Grass is recognized as being beneficial in reducing rainfall infiltration in some kinds of surface cover systems such as landfill cover, because rainwater discharges as surface runoff due to reduced water permeability caused by evapotranspirationinduced soil suction as well as foliage interception. However, the distributions of grass-induced suction in various compacted soils during rainfall are rarely reported. Moreover, it is not straightforward to determine an optimum soil dry density for minimizing rainfall infiltration and at the same time encouraging plant growth. This is because there are conflicting requirements for vegetated cover systems, i.e., compacted soil should not be too dense as to impede root growth, while on the other hand to minimize infiltration. This study thus aims to investigate, quantify, and compare grass-induced suction distributions in silty sand compacted at different densities when subjected to artificial rainfall in the laboratory. A grass species, Cynodon dactylon, which is common in many parts of Asia, was selected for testing. Compacted soil with and without a growing grass patch was tested at three relative compactions (RCs) of 70%, 80%, and 95%, in six test boxes. Test results reveal that at an RC of 95%, suction (40 kPa) retained in vegetated soil after rainfall is 100% higher than that (20 kPa) in bare soil. Among the vegetated soil compacted at the three RCs, suction retained was the highest at an RC of 95% (40 kPa), whereas suction decreased to 0 kPa at an RC of 70% after rainfall. As the average depth of grass roots decreased by 36% due to an increase in RC from 70% to 95%, the depth of influence of suction for vegetated soil at an RC of 95% reduced to less than half of root depth, which was the shallowest among the three compacted soil specimens.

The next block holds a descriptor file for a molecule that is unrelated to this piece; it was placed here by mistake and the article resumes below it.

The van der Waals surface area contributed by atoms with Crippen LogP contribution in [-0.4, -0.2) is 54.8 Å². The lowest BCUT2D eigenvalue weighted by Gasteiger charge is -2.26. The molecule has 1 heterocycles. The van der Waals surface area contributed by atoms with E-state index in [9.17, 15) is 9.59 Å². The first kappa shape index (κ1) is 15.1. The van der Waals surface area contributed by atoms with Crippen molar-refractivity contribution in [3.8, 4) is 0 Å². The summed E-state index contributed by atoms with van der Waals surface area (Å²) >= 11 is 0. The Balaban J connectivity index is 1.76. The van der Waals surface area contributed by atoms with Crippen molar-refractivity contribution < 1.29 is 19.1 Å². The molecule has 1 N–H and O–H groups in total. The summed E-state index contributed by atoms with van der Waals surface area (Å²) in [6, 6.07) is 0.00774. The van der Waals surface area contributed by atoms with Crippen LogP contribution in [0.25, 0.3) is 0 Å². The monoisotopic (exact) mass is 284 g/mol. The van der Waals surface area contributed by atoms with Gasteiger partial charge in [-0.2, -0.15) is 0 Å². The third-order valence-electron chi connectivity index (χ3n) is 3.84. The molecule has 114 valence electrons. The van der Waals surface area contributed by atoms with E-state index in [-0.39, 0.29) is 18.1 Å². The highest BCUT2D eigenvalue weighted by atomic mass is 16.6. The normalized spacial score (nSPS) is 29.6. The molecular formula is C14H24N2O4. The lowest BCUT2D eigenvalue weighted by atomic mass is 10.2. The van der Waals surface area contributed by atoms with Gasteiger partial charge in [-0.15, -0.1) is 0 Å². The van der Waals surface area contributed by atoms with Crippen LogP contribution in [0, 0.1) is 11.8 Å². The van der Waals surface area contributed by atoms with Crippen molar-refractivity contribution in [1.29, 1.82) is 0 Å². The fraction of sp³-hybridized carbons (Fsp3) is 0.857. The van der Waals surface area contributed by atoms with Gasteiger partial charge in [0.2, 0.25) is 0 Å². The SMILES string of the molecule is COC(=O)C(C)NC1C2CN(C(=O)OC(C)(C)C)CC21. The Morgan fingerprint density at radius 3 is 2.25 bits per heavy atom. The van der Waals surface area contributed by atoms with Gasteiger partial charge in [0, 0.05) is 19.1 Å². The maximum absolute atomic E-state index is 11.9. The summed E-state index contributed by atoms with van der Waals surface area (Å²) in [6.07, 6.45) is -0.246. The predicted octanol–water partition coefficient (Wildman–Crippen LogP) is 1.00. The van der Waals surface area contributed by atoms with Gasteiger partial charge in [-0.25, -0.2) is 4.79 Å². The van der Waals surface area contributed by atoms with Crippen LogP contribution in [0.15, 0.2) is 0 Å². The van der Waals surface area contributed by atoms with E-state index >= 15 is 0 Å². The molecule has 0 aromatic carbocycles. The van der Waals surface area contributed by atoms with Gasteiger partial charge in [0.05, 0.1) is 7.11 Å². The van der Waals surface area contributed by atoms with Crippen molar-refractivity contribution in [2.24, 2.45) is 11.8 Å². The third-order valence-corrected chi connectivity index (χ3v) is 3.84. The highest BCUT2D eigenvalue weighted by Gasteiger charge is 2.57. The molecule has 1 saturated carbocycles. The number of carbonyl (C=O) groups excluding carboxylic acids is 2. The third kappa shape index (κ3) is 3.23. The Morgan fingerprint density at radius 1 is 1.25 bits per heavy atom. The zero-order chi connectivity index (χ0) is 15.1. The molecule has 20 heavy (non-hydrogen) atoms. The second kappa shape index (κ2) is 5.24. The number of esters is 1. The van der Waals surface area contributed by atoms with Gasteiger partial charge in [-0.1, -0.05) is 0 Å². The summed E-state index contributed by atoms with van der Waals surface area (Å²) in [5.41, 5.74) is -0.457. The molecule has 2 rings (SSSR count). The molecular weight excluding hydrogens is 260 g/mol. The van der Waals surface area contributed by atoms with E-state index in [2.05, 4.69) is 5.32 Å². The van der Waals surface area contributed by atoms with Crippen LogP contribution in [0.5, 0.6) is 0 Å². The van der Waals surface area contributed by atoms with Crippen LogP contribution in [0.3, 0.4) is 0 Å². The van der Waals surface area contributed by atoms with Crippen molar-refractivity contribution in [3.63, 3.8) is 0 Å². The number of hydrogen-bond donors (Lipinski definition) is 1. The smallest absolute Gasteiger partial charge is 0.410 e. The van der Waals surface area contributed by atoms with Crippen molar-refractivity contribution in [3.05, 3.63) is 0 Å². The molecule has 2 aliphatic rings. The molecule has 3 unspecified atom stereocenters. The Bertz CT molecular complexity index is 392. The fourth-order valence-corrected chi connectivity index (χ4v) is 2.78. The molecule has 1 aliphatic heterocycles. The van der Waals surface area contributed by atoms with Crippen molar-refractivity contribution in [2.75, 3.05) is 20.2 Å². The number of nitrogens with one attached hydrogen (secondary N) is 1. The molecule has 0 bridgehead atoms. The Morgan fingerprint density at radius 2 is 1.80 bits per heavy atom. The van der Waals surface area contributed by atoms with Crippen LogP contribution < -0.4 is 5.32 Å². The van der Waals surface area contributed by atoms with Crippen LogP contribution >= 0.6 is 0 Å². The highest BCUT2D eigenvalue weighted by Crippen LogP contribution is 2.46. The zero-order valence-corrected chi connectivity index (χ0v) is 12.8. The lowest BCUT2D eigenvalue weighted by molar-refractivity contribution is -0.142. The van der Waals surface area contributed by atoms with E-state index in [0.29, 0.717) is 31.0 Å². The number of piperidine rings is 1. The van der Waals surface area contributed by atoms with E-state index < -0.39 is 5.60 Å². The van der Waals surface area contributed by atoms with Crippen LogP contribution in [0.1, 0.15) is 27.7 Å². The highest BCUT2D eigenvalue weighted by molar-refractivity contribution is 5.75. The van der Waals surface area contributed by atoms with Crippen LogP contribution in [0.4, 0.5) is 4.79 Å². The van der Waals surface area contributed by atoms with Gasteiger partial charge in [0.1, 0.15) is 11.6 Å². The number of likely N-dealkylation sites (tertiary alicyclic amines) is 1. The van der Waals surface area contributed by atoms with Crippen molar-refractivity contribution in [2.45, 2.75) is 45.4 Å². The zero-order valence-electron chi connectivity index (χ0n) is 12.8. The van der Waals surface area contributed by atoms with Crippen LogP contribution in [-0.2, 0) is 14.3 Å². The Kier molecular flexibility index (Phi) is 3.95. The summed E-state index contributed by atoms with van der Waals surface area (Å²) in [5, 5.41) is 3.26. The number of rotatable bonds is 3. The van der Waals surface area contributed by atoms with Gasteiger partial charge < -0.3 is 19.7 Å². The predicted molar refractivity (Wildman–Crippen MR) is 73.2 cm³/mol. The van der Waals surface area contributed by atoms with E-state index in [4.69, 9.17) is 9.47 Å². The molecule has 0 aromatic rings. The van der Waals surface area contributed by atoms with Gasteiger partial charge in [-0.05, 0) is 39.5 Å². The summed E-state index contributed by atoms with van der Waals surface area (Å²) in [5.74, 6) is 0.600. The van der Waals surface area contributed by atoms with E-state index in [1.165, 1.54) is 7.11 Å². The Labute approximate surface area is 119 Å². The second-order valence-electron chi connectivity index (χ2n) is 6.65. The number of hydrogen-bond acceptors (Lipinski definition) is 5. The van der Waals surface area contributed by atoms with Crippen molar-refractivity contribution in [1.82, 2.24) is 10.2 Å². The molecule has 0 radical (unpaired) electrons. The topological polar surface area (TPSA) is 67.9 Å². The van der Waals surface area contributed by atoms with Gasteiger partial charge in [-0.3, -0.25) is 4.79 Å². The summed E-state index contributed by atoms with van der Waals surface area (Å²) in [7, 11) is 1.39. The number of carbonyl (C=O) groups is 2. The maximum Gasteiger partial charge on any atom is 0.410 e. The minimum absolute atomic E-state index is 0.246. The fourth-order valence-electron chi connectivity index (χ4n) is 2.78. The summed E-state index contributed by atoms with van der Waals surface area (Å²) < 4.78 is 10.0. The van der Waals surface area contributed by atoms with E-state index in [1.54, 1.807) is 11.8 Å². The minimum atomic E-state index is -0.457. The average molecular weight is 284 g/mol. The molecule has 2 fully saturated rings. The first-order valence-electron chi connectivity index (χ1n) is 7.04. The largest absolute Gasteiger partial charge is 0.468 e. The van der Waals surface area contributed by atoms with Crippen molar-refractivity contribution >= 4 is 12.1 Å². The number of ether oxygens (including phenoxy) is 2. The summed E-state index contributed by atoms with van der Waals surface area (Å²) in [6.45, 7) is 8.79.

- Cynodon dactylon
- Rainfall infiltration